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HomeQatar TimesQatar may adopt ‘lenient’ approach to minor fan offences during World Cup:...

Qatar may adopt ‘lenient’ approach to minor fan offences during World Cup: reports


World Cup organisers could lean towards a more flexible approach when it comes to fans committing minor offences, sources reveal.

World Cup fans visiting Qatar for the much-awaited tournament may not face jail for committing minor offences, a source familiar with the matter told Reuters.

Though the competition’s enforcement plan is yet to be finalised, new statements by government officials indicate that the Gulf nation is leaning towards a relatively more lenient side when it comes to particular offences.

Drinking in public places in Doha could lead to a fine of up to 3,000 QAR or jail term of up to 6 months. It is also prohibited to display public affection or wear revealing clothes not in line with Islamic guidelines.

However, if such tolerance is adopted, this may not be the case during the World Cup later this year.

The report cites officials from the Supreme Committee for Delivery & Legacy [SC] who reportedly assured diplomats and police from various countries taking part in security operations that they plan to show flexibility for relatively minor infringements.

“Minor offences won’t result in a fine or arrest, but police will be instructed to go to a person and ask him or her to comply […] someone who removes a t-shirt in public will be asked to put it back on. There is some sort of tolerance,” a person familiar with Qatari security briefings told Reuters.

The latest position suggests that Qatar is attempting to strike a balance between upholding religious customs while still tolerating more than the expected exuberance of a million football fans.

Doha News reached out to the Government Communications Office and SC for a comment but did not receive one at the time of publication.

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International acceptance vs local disruption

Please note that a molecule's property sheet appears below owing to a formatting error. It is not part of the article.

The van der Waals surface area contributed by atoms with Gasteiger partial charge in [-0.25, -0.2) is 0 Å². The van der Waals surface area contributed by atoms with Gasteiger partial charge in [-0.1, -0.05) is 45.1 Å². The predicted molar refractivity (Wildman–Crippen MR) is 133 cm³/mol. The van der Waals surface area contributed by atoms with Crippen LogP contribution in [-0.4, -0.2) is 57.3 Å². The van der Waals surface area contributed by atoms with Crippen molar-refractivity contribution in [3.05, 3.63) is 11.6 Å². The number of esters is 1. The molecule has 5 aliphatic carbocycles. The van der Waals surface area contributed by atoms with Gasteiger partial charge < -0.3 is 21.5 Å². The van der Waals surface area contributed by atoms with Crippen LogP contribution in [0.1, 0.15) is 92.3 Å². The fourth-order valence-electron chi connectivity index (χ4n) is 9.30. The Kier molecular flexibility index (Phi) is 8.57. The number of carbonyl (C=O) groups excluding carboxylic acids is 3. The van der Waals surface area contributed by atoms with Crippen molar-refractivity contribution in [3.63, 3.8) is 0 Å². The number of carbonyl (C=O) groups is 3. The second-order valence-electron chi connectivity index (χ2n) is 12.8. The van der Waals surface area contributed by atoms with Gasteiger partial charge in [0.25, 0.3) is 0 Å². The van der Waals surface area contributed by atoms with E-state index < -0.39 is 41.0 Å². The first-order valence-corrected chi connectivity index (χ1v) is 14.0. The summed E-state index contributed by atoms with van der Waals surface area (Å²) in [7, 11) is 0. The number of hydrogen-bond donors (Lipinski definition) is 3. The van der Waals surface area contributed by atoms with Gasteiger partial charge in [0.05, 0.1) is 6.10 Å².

As thousands wait for the organisers to publicly clarify their approach to policing during the tournament, ‘please-all’ policies appear to be almost impossible to implement given the stark difference in cultures and beliefs.

A western diplomat told the Toronto-based agency that while the “increased leniency pleases the international community, it might still upset conservatives inside the country.”

Despite the latest comments, many embassies have continuously warned fans that they could face punishment for behaviour that may be tolerated elsewhere.

“Remember, while you’re in Qatar, you are subject to local laws,” U.S. diplomat Morgan Cassell said in a YouTube video.

“Arguing with or insulting others in public could lead to arrest. Activities like protests, religious preaching, advocacy of atheism and criticism of the government of Qatar or the religion of Islam may be criminally prosecuted here. That applies to your social media posts, too,” Cassell added.

Defying laws and policies related to safety, however, will not be tolerated.

World Cup organisers have briefed diplomats on police plans for stronger action when the safety of people or property is threatened, according to numerous diplomats.

Even if there are no significant injuries, fans who engage in behavior, such as using flares or fireworks that could cause damage or getting into a fight, risk fines and the cancellation of their “Hayya card” – which allows them to enter Qatar and stadiums.



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